Posted by rtmsf on July 10th, 2012
- Fans of west coast basketball from the 90s were saddened on Monday with the news that former Stanford forward Peter Sauer collapsed and died on Sunday during a pickup basketball game in White Plains, New York. Sauer was a team captain who averaged 7.9 PPG for his career and played a significant role in leading the Cardinal to its second-ever Final Four in the 1997-98 season, where it lost in overtime to eventual national champion Kentucky in the semifinals. His graduating class of 1999 was one of the most successful in program history — in four seasons, it won 90 games, a Pac-10 title, attended four straight NCAA Tournaments, and was a large part of the renaissance of Stanford basketball by turning a historically woeful program into a national powerhouse. Sauer leaves behind a wife and three young daughters, a man in the prime of his life taken away far too soon. May he rest in peace.
- In an odd coincidence, Sauer’s college coach at Stanford, Mike Montgomery, also made news on Monday. The curmudgeonly California coach signed an extension that will keep him coaching until at least the 2015-16 season. In four seasons so far at Berkeley, Montgomery has fielded scrappy and competitive teams that have been invited to three NCAA Tournaments (no easy task in the Pac-10/12), but he has not yet achieved the national success that he did at Stanford in the latter part of his career across the bay (e.g., three 30-win seasons). Still, the Cal administration clearly appreciates the work that Montgomery has already put in, and he stands to keep the Golden Bears among the better basketball programs of the Pac-12 for years to come.
- We mentioned last week that Syracuse recently released an independent report that suggested its program and administration did not act to cover up allegations made against assistant coach Bernie Fine in 2005, but could have acted more promptly in notifying authorities of the charges made against him. The lawyer for one of Fine’s accusers (Bobby Davis) responded on Monday — it would be quite the understatement to suggest that Gloria Allred disagrees. After describing the university’s report as a “complete whitewash” of the relevant events seven years ago, she went on to say that the report’s contention that there was no cover up does not “pass the laugh test.” (hmm… where have we heard that phrase used before?) Allred went on to say that Syracuse’s investigation of the allegations against Fine in 2005 were done to protect the university rather than learn the truth — whether all of her claims here are true or not, she’s certainly rattling the cage and doesn’t seem to be going away anytime soon.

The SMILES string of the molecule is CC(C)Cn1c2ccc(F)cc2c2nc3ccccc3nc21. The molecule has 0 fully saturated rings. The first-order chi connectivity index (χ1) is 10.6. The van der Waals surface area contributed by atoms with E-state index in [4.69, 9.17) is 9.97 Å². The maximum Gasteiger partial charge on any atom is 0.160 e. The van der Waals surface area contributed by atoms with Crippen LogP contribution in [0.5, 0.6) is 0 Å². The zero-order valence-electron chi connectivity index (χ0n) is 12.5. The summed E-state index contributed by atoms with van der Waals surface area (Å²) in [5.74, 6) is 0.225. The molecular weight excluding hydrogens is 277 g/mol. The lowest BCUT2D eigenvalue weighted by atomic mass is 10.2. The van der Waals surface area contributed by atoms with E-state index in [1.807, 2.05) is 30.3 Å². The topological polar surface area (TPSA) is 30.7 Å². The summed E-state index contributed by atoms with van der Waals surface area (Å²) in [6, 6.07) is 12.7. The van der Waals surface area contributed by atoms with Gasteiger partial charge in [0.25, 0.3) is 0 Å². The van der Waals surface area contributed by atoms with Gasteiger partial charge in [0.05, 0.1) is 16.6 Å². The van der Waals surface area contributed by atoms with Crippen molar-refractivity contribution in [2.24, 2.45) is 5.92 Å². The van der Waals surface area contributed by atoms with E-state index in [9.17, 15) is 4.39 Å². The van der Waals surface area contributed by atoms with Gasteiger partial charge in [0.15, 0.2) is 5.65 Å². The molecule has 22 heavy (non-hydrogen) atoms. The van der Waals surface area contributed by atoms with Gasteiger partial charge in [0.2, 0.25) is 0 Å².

- July has long been known in college basketball circles as the month when coaches jet around the country to sit in hot gyms and evaluate the stars of tomorrow at the various camps. Though the names and locations have changed, the song and dance is still largely the same. Mike DeCourcy gives us a thorough primer of some of the top storylines in this year’s summer circuit, set to begin on Wednesday from Indianapolis, Philadelphia and just outside of DC. Perhaps the most interesting tidbit is something that we noted in this space a couple of weeks ago — most of the top players in the Class of 2013 have held off on their commitments, which means that the summer evaluation period is likely to be more competitive as players angle to catch coaches’ eyes heading into the all-important fall signing period. DeCourcy also discusses the battle for the top player in the class, and how Jay Wright needs an impact player out on the Main Line sooner rather than later.
- While on the subject of recruiting, ESPN.com’s Myron Medcalf writes a fascinating article about the recent arrival and impact of Canadian recruits on college basketball’s landscape. As he notes early in the piece, five Canadians have been selected in the last two NBA Drafts, and the top overall player in the Class of 2014, Andrew Wiggins, is a native Canuck as well. Then there are the current collegians, such as Texas’ Myck Kabongo, UNLV’s Khem Birch and Anthony Bennett, Marquette’s Junior Cadougan, and Gonzaga’s Kevin Pangos. Call it the Steve Nash Effect (unless you prefer Jamaal Magloire), but much of the talent pool derives from the large immigrant minority populations that have settled in the metropolises of Vancouver, Toronto, and Montreal in the last 30 years — the children of those immigrants came up with the NBA in Canada and are now starting to find their way to the elite levels of American basketball. As the game of basketball continues its growth as the world’s second-favorite sport, we’re going to see college basketball take on an increasingly international flavor in much the same way that the NBA has over the last 15 years.